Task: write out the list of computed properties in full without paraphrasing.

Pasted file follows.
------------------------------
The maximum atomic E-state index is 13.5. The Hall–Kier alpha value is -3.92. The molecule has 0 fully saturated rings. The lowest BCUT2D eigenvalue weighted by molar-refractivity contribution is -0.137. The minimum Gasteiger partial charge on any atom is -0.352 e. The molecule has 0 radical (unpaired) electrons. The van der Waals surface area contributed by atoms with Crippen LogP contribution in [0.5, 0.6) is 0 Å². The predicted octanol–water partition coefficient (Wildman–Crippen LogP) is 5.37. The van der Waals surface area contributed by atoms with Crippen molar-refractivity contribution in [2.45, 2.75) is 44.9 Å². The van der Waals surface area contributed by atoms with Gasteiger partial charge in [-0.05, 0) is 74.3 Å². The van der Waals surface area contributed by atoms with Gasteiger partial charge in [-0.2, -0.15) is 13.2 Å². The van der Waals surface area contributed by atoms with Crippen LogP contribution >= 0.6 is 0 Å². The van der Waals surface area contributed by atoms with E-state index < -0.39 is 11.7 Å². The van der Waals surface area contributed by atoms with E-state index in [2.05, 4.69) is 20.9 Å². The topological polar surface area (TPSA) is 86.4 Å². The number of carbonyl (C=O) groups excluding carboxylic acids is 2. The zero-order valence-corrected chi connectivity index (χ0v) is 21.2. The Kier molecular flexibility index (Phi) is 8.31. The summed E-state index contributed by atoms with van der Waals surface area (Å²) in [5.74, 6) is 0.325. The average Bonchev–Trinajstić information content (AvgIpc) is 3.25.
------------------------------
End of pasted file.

The maximum atomic E-state index is 13.5. The Hall–Kier alpha value is -3.92. The molecule has 0 fully saturated rings. The lowest BCUT2D eigenvalue weighted by molar-refractivity contribution is -0.137. The minimum Gasteiger partial charge on any atom is -0.352 e. The molecule has 0 radical (unpaired) electrons. The van der Waals surface area contributed by atoms with Crippen LogP contribution in [0.5, 0.6) is 0 Å². The predicted octanol–water partition coefficient (Wildman–Crippen LogP) is 5.37. The van der Waals surface area contributed by atoms with Crippen molar-refractivity contribution in [2.45, 2.75) is 44.9 Å². The van der Waals surface area contributed by atoms with Gasteiger partial charge in [-0.05, 0) is 74.3 Å². The van der Waals surface area contributed by atoms with Gasteiger partial charge in [-0.2, -0.15) is 13.2 Å². The van der Waals surface area contributed by atoms with Crippen LogP contribution >= 0.6 is 0 Å². The van der Waals surface area contributed by atoms with E-state index < -0.39 is 11.7 Å². The van der Waals surface area contributed by atoms with E-state index in [2.05, 4.69) is 20.9 Å². The topological polar surface area (TPSA) is 86.4 Å². The number of carbonyl (C=O) groups excluding carboxylic acids is 2. The zero-order valence-corrected chi connectivity index (χ0v) is 21.2. The Kier molecular flexibility index (Phi) is 8.31. The summed E-state index contributed by atoms with van der Waals surface area (Å²) in [5.74, 6) is 0.325. The average Bonchev–Trinajstić information content (AvgIpc) is 3.25.